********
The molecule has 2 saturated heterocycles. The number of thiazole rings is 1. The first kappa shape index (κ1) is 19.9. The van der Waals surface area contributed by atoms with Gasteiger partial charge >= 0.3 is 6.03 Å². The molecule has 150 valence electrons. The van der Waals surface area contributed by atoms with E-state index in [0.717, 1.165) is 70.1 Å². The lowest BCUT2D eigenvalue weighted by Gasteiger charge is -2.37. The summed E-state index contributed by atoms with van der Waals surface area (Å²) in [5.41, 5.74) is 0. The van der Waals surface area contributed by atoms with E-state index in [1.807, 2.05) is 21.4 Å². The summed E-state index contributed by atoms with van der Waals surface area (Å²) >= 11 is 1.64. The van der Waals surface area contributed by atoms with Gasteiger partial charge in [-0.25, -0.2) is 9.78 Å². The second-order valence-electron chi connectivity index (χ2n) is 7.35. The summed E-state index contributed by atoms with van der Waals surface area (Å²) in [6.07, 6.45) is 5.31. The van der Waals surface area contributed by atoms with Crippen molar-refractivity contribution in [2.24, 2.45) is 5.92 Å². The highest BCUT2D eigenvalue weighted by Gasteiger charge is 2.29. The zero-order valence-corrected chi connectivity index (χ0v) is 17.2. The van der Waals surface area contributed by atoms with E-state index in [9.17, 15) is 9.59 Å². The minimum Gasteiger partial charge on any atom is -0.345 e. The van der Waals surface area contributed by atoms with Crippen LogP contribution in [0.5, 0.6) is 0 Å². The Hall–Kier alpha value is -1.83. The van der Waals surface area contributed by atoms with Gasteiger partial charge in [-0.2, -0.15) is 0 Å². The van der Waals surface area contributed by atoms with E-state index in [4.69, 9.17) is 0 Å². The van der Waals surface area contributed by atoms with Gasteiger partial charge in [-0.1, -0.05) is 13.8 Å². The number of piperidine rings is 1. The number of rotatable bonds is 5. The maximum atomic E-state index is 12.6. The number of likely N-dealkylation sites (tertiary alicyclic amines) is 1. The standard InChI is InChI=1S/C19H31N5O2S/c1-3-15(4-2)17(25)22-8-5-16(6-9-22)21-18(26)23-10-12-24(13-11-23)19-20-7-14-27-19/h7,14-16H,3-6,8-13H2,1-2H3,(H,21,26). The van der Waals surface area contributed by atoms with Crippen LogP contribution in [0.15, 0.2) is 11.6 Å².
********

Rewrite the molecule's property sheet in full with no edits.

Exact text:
The molecule has 2 saturated heterocycles. The number of thiazole rings is 1. The first kappa shape index (κ1) is 19.9. The van der Waals surface area contributed by atoms with Gasteiger partial charge >= 0.3 is 6.03 Å². The molecule has 150 valence electrons. The van der Waals surface area contributed by atoms with E-state index in [0.717, 1.165) is 70.1 Å². The lowest BCUT2D eigenvalue weighted by Gasteiger charge is -2.37. The summed E-state index contributed by atoms with van der Waals surface area (Å²) in [5.41, 5.74) is 0. The van der Waals surface area contributed by atoms with E-state index in [1.807, 2.05) is 21.4 Å². The summed E-state index contributed by atoms with van der Waals surface area (Å²) >= 11 is 1.64. The van der Waals surface area contributed by atoms with Gasteiger partial charge in [-0.25, -0.2) is 9.78 Å². The second-order valence-electron chi connectivity index (χ2n) is 7.35. The summed E-state index contributed by atoms with van der Waals surface area (Å²) in [6.07, 6.45) is 5.31. The van der Waals surface area contributed by atoms with Crippen molar-refractivity contribution in [2.24, 2.45) is 5.92 Å². The highest BCUT2D eigenvalue weighted by Gasteiger charge is 2.29. The zero-order valence-corrected chi connectivity index (χ0v) is 17.2. The van der Waals surface area contributed by atoms with E-state index in [9.17, 15) is 9.59 Å². The minimum Gasteiger partial charge on any atom is -0.345 e. The van der Waals surface area contributed by atoms with Crippen LogP contribution in [0.5, 0.6) is 0 Å². The Hall–Kier alpha value is -1.83. The van der Waals surface area contributed by atoms with Gasteiger partial charge in [-0.2, -0.15) is 0 Å². The van der Waals surface area contributed by atoms with E-state index in [4.69, 9.17) is 0 Å². The van der Waals surface area contributed by atoms with Gasteiger partial charge in [-0.1, -0.05) is 13.8 Å². The number of piperidine rings is 1. The number of rotatable bonds is 5. The maximum atomic E-state index is 12.6. The number of likely N-dealkylation sites (tertiary alicyclic amines) is 1. The standard InChI is InChI=1S/C19H31N5O2S/c1-3-15(4-2)17(25)22-8-5-16(6-9-22)21-18(26)23-10-12-24(13-11-23)19-20-7-14-27-19/h7,14-16H,3-6,8-13H2,1-2H3,(H,21,26). The van der Waals surface area contributed by atoms with Crippen LogP contribution in [0.15, 0.2) is 11.6 Å².